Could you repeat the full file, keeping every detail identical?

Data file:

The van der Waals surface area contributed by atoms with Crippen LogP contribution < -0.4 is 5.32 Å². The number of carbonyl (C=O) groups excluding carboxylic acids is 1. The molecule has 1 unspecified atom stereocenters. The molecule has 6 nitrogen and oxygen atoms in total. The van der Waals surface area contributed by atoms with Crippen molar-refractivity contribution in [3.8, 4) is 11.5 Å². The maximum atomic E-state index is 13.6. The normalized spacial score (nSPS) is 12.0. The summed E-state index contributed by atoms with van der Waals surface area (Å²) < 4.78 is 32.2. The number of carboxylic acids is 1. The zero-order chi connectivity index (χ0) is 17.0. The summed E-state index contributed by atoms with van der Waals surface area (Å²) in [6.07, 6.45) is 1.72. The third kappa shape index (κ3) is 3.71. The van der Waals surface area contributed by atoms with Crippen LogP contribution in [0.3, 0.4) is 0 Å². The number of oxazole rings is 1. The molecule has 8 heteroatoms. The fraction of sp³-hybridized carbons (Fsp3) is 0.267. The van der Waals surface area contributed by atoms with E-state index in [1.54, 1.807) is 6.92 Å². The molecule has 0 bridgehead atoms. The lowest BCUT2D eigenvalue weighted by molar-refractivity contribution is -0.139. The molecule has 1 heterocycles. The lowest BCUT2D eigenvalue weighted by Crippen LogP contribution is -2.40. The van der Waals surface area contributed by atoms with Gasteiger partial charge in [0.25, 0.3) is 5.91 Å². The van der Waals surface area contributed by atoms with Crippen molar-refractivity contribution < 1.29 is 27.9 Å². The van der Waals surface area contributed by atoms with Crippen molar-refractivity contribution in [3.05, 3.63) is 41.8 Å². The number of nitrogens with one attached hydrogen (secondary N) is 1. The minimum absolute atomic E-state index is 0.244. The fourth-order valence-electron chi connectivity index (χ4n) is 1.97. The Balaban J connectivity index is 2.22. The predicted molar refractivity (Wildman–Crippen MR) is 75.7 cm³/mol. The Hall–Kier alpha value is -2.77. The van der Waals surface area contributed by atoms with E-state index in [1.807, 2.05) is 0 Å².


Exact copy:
The van der Waals surface area contributed by atoms with Crippen LogP contribution < -0.4 is 5.32 Å². The number of carbonyl (C=O) groups excluding carboxylic acids is 1. The molecule has 1 unspecified atom stereocenters. The molecule has 6 nitrogen and oxygen atoms in total. The van der Waals surface area contributed by atoms with Crippen molar-refractivity contribution in [3.8, 4) is 11.5 Å². The maximum atomic E-state index is 13.6. The normalized spacial score (nSPS) is 12.0. The summed E-state index contributed by atoms with van der Waals surface area (Å²) < 4.78 is 32.2. The number of carboxylic acids is 1. The zero-order chi connectivity index (χ0) is 17.0. The summed E-state index contributed by atoms with van der Waals surface area (Å²) in [6.07, 6.45) is 1.72. The third kappa shape index (κ3) is 3.71. The van der Waals surface area contributed by atoms with Crippen LogP contribution in [0.3, 0.4) is 0 Å². The number of oxazole rings is 1. The molecule has 8 heteroatoms. The fraction of sp³-hybridized carbons (Fsp3) is 0.267. The van der Waals surface area contributed by atoms with E-state index in [1.54, 1.807) is 6.92 Å². The molecule has 0 bridgehead atoms. The lowest BCUT2D eigenvalue weighted by molar-refractivity contribution is -0.139. The molecule has 1 heterocycles. The lowest BCUT2D eigenvalue weighted by Crippen LogP contribution is -2.40. The van der Waals surface area contributed by atoms with Gasteiger partial charge in [0.25, 0.3) is 5.91 Å². The van der Waals surface area contributed by atoms with Crippen molar-refractivity contribution < 1.29 is 27.9 Å². The van der Waals surface area contributed by atoms with Crippen molar-refractivity contribution in [3.05, 3.63) is 41.8 Å². The number of nitrogens with one attached hydrogen (secondary N) is 1. The minimum absolute atomic E-state index is 0.244. The fourth-order valence-electron chi connectivity index (χ4n) is 1.97. The Balaban J connectivity index is 2.22. The predicted molar refractivity (Wildman–Crippen MR) is 75.7 cm³/mol. The Hall–Kier alpha value is -2.77. The van der Waals surface area contributed by atoms with E-state index in [1.807, 2.05) is 0 Å².